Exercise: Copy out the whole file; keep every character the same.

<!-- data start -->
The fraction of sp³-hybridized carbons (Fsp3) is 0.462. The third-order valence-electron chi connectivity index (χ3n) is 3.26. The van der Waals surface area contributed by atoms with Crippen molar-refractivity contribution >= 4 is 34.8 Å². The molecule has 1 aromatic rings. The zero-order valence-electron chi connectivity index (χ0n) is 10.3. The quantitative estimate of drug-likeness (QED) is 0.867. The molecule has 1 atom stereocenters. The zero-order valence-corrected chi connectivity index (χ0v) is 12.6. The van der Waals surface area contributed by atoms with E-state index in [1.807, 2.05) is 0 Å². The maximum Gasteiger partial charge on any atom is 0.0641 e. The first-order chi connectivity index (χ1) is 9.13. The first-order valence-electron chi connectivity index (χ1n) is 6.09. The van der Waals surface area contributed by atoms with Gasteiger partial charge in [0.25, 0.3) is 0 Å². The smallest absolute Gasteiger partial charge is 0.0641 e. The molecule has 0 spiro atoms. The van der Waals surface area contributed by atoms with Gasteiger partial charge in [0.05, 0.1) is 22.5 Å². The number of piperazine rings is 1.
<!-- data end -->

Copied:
The fraction of sp³-hybridized carbons (Fsp3) is 0.462. The third-order valence-electron chi connectivity index (χ3n) is 3.26. The van der Waals surface area contributed by atoms with Crippen molar-refractivity contribution >= 4 is 34.8 Å². The molecule has 1 aromatic rings. The zero-order valence-electron chi connectivity index (χ0n) is 10.3. The quantitative estimate of drug-likeness (QED) is 0.867. The molecule has 1 atom stereocenters. The zero-order valence-corrected chi connectivity index (χ0v) is 12.6. The van der Waals surface area contributed by atoms with E-state index in [1.807, 2.05) is 0 Å². The maximum Gasteiger partial charge on any atom is 0.0641 e. The first-order chi connectivity index (χ1) is 9.13. The first-order valence-electron chi connectivity index (χ1n) is 6.09. The van der Waals surface area contributed by atoms with Gasteiger partial charge in [0.25, 0.3) is 0 Å². The smallest absolute Gasteiger partial charge is 0.0641 e. The molecule has 0 spiro atoms. The van der Waals surface area contributed by atoms with Gasteiger partial charge in [0.05, 0.1) is 22.5 Å². The number of piperazine rings is 1.